Paar opted for a trendy-looking 2,950-square-foot residence this year in Chatham County that looks like a resort lodge and is designed to function as a “net-zero energy” home.

The space-age energy concept refers to buildings that are so efficient they can generate more electricity than they use. Long considered beyond the reach of ordinary mortals, the world’s most ambitious efficiency goal for buildings is winning converts in the Triangle as green enthusiasts take aim at the ultimate bragging right.

Breaking away from the custom-design niche, the local net-zero universe has expanded to include a modest net-zero office in Garner and plans for a 14-home net-zero community in Chapel Hill, to be called NewPhire.

And coming soon: National builder KB Home plans to make Raleigh its next showcase for an affordable net-zero model. The California-based homebuilder hopes to produce the model, dubbed Zero House 2.0, for the mass market at a starting price as low as $250,000.

Other areas of the country already have net-zero duplexes, libraries, offices and retirement resort communities.

“No longer is it the early-adopter hippies from Boulder, Berkeley and Asheville taking this on,” said David Johnston, a Colorado sustainability consultant and author. “It’s become a real middle-class reawakening.”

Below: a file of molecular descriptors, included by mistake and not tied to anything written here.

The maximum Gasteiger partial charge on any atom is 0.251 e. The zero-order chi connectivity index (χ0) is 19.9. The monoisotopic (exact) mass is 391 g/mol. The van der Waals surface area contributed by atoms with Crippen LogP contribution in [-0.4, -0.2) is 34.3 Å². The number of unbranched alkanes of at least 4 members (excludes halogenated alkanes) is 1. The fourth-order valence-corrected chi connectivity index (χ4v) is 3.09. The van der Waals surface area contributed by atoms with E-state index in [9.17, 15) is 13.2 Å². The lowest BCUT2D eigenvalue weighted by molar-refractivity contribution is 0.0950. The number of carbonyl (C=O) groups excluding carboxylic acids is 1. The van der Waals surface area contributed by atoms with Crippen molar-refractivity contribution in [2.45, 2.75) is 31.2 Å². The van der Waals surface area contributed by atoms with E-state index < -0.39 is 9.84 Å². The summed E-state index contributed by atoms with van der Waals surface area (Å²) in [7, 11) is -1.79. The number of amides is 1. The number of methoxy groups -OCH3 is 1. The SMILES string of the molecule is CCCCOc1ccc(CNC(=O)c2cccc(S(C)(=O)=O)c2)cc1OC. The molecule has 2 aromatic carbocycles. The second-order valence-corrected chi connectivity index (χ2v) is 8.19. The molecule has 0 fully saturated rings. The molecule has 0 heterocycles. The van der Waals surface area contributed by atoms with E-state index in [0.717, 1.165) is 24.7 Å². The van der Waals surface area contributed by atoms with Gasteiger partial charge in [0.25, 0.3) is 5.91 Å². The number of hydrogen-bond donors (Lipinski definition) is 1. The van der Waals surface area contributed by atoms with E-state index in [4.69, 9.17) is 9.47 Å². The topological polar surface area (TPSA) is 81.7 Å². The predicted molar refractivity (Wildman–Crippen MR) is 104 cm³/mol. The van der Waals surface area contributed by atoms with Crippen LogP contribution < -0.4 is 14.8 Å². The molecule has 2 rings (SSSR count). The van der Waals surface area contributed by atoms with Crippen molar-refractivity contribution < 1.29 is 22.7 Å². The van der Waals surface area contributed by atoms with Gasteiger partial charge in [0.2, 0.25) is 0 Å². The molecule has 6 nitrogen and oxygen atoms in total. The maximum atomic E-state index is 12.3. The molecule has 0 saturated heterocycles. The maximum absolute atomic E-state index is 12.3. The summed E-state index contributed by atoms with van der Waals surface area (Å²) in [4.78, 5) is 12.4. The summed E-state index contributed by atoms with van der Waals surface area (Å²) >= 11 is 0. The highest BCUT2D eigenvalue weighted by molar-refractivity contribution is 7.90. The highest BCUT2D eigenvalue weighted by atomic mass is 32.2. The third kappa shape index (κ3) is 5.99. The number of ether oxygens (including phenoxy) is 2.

Johnston, author of “Toward a Zero Energy Home: A Complete Guide to Energy Self-Sufficiency at Home,” estimates that 400 to 500 net-zero homes have been built in this country, most of them in the past five years. The exact number is unknown because there is no national registry for the buildings.

Plus, some may be net-zero in name only.

Squishy and elusive

Indeed, there’s a lot about the emerging concept of net-zero buildings that’s squishy and elusive. For one thing, there are at least four definitions of net-zero, according to the Net-Zero Energy Home Coalition, a Toronto organization that is developing a uniform standard and certification program.

The most widely used definition is a simple measure of energy consumed versus energy generated over the course of one year. But some opt for stricter measures, such as taking into account total carbon emissions based on how a home’s location influences the owners’ driving mileage for shopping and commuting.

What’s more, determining a net-zero rating for a home is not as simple as assigning an Energy Star rating to an appliance. Household energy performance is highly dependent on occupant behavior, weather, the number of occupants and other factors.

That means that at least some net-zero enthusiasts may discover at the end of a year that their zero-energy fantasy has eluded them, even though they indisputably occupy high-efficiency buildings.